The Holley Ultra-HP brushless two-speed in-line fuel pump almost defies simple explanation. There are so many features, including some that have never been offered in a performance fuel pump, that it basically changes the ground rules.
First, What Does "Brushless Fuel Pump" Mean To Me?
Without getting into a lot of geek-speak, brushless benefits the user by eliminating a source of both friction and wear in a standard motor: the brushes. Without brushes, the motors spin with less resistance, using applied power for generating fuel flow that had been used to overcome the drag of the brush against the commutator. Ok, that was a little geeky. Suffice it to say that these pumps are more efficient and have one less thing to wear out.
Ok, So Why A Two Speed Fuel Pump?
This is where it starts to get really spicy! Just because you have an engine that makes half a zillion horsepower doesn't mean you need to make that all of the time. Maybe you want to drive that car on the street occasionally and you would prefer a fuel pump that would match the fuel flow to the horsepower output. Well, now you've got it. You could wire in a switch that lets you double the fuel flow, or if you are running this with a Holley system you can allow the ECU to make the decision when to turn double the flow based on things like boost pressure, throttle position, or nitrous enable.
Someone Tells Me This Fuel Pump Operates At 12 to 18 Volts?
That's right. That isn't all that shocking (pardon the pun) but what you need to know is that this pump was designed right from the get-go to operate safely at up to 18 volts. Sure, you can crank your 12-volt pump up to 18 volts and it may last quite a while. But that is entirely different from a pump that is engineered to operate at 18 volts. This means you can dial in a 30% increase in fuel flow by increasing the voltage to 18 volts using a racing voltage amplifier.
How Much Fuel Does The Ultra HP Pump Flow?
Because of the range of voltages over which the Ultra HP can operate, the range of pressures that users can set it, plus the dual-speed nature of the pump, that is a question that is best answered with a graph. Above you will find six different graphs, each showing the flow across three voltages (13.8vdc, 16vdc, and 18vdc) for pressures from 5 to 130 psi, and for both "Reduced Low Speed Control" (low speed) and "Full Control" (high speed) operation.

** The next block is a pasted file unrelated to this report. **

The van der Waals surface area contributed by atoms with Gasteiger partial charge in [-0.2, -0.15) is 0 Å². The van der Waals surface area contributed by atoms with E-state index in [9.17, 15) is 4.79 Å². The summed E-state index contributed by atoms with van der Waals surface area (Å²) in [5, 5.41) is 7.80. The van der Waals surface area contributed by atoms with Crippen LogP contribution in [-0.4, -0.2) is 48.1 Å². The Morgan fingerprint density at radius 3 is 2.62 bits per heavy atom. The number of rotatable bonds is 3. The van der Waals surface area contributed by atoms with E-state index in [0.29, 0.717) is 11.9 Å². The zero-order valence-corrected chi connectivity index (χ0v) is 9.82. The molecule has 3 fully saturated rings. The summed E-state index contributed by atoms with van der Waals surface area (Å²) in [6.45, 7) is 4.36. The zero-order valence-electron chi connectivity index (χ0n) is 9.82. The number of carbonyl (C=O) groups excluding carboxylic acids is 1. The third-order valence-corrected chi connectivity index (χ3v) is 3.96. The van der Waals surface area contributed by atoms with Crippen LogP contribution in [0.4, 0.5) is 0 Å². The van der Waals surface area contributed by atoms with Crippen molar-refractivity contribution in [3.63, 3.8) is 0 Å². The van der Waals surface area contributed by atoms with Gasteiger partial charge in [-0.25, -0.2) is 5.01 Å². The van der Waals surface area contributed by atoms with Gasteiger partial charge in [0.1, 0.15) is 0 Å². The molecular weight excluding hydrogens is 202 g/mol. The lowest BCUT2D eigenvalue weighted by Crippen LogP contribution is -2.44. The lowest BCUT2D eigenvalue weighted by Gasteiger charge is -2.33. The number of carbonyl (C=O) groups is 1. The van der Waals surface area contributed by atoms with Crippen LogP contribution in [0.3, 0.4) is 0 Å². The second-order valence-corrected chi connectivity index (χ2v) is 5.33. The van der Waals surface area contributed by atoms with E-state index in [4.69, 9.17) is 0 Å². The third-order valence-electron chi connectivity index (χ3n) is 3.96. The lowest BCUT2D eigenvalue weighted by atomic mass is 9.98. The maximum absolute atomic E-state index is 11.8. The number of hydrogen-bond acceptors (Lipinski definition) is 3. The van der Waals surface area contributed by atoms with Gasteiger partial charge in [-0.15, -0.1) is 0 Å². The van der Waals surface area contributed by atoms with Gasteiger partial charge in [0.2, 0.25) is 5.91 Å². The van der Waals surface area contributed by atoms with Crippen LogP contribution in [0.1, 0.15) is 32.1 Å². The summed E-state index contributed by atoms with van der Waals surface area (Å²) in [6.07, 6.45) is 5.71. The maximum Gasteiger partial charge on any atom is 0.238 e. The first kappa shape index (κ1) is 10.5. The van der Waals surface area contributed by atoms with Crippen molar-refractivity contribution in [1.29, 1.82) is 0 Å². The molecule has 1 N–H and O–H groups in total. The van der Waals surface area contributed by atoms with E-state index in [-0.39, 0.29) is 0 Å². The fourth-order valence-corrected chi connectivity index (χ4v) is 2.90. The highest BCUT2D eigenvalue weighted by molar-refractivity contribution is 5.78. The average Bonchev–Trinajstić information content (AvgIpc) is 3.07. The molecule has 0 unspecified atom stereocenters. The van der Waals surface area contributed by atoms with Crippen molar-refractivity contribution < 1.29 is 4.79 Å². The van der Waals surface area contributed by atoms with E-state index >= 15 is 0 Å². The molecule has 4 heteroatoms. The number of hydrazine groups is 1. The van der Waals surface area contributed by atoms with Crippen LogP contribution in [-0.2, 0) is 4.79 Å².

However, if you're looking for a simple answer, it produces about 520 liters per hour at 43.5 PSI at 13.8 volts (typical alternator voltage.) That is enough to feed about 1370 HP (naturally aspirated, gasoline) or 1110 HP (forced induction, gasoline) in high speed operation. If you're running E85, be sure to multiply those numbers by 0.72. Need more? Remember that you can increase that by about 30% by providing the pump with 18 volts instead of 13.8 volts. Or, remember that the Ultra HP has a big brother, the Ultra Dominator that essentially doubles everything that the Ultra HP can accomplish.
What Fuel Pressure Regulator Will Work With This Pump?
Great question! Because of the massive flow numbers at which this pump is capable, you will find yourself unable to control the pressure if the regulator is too small to return an adequate amount of fuel to the tank at low fuel consumption. For that reason, we only recommend the Holley VR-Series EFI Fuel Pressure Regulator.
To review the installation instructions for the Holley VR1 Ultra HP Fuel Pump and learn more about controlling this pump with any Holley ECU, download these instructions:
|-10 AN O-Ring - 7/8-14 SAE
|-10 AN O-Ring - 7/8-14 SAE
|Flow Rate (GPH)
|134 @ 43.5 PSI and 13.8 Volts
|Flow Rate (LPH)
|525 @ 43.5 PSI and 13.8 Volts
|Pump Gas or Race Gas. Also E-85 and Methanol when flushed after each drag race event.
|Unit of Sale